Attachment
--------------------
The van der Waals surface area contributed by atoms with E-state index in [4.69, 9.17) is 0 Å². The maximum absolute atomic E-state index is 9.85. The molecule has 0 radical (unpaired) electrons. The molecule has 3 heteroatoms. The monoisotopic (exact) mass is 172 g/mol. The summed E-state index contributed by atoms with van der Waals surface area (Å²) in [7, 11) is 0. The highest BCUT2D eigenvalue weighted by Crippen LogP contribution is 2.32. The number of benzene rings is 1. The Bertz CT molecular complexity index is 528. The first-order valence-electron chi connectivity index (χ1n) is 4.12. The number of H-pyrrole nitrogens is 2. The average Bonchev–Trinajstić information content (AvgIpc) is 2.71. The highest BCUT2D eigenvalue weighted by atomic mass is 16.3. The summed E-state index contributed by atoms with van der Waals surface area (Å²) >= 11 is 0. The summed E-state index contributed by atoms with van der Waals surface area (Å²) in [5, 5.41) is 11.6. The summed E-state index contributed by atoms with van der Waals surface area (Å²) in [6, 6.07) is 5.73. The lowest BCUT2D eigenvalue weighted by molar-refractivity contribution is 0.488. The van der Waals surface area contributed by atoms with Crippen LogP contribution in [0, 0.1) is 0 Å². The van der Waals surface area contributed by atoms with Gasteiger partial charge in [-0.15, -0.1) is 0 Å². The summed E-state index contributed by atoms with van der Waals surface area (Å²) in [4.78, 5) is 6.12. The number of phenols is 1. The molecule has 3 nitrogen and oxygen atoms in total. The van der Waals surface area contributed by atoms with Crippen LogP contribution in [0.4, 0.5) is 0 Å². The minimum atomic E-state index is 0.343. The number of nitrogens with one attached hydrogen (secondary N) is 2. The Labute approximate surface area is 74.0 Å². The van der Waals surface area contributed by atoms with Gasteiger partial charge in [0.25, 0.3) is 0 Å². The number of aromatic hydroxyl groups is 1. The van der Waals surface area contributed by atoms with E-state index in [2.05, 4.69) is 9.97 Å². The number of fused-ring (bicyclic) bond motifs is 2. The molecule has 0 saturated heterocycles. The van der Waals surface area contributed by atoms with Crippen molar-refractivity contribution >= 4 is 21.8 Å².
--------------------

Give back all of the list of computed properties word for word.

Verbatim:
The van der Waals surface area contributed by atoms with E-state index in [4.69, 9.17) is 0 Å². The maximum absolute atomic E-state index is 9.85. The molecule has 0 radical (unpaired) electrons. The molecule has 3 heteroatoms. The monoisotopic (exact) mass is 172 g/mol. The summed E-state index contributed by atoms with van der Waals surface area (Å²) in [7, 11) is 0. The highest BCUT2D eigenvalue weighted by Crippen LogP contribution is 2.32. The number of benzene rings is 1. The Bertz CT molecular complexity index is 528. The first-order valence-electron chi connectivity index (χ1n) is 4.12. The number of H-pyrrole nitrogens is 2. The average Bonchev–Trinajstić information content (AvgIpc) is 2.71. The highest BCUT2D eigenvalue weighted by atomic mass is 16.3. The summed E-state index contributed by atoms with van der Waals surface area (Å²) >= 11 is 0. The summed E-state index contributed by atoms with van der Waals surface area (Å²) in [5, 5.41) is 11.6. The summed E-state index contributed by atoms with van der Waals surface area (Å²) in [6, 6.07) is 5.73. The lowest BCUT2D eigenvalue weighted by molar-refractivity contribution is 0.488. The van der Waals surface area contributed by atoms with Crippen LogP contribution in [0, 0.1) is 0 Å². The van der Waals surface area contributed by atoms with Gasteiger partial charge in [-0.15, -0.1) is 0 Å². The summed E-state index contributed by atoms with van der Waals surface area (Å²) in [4.78, 5) is 6.12. The number of phenols is 1. The molecule has 3 nitrogen and oxygen atoms in total. The van der Waals surface area contributed by atoms with Crippen LogP contribution in [0.4, 0.5) is 0 Å². The minimum atomic E-state index is 0.343. The number of nitrogens with one attached hydrogen (secondary N) is 2. The Labute approximate surface area is 74.0 Å². The van der Waals surface area contributed by atoms with Gasteiger partial charge in [0.25, 0.3) is 0 Å². The number of aromatic hydroxyl groups is 1. The van der Waals surface area contributed by atoms with E-state index in [2.05, 4.69) is 9.97 Å². The number of fused-ring (bicyclic) bond motifs is 2. The molecule has 0 saturated heterocycles. The van der Waals surface area contributed by atoms with Crippen molar-refractivity contribution >= 4 is 21.8 Å².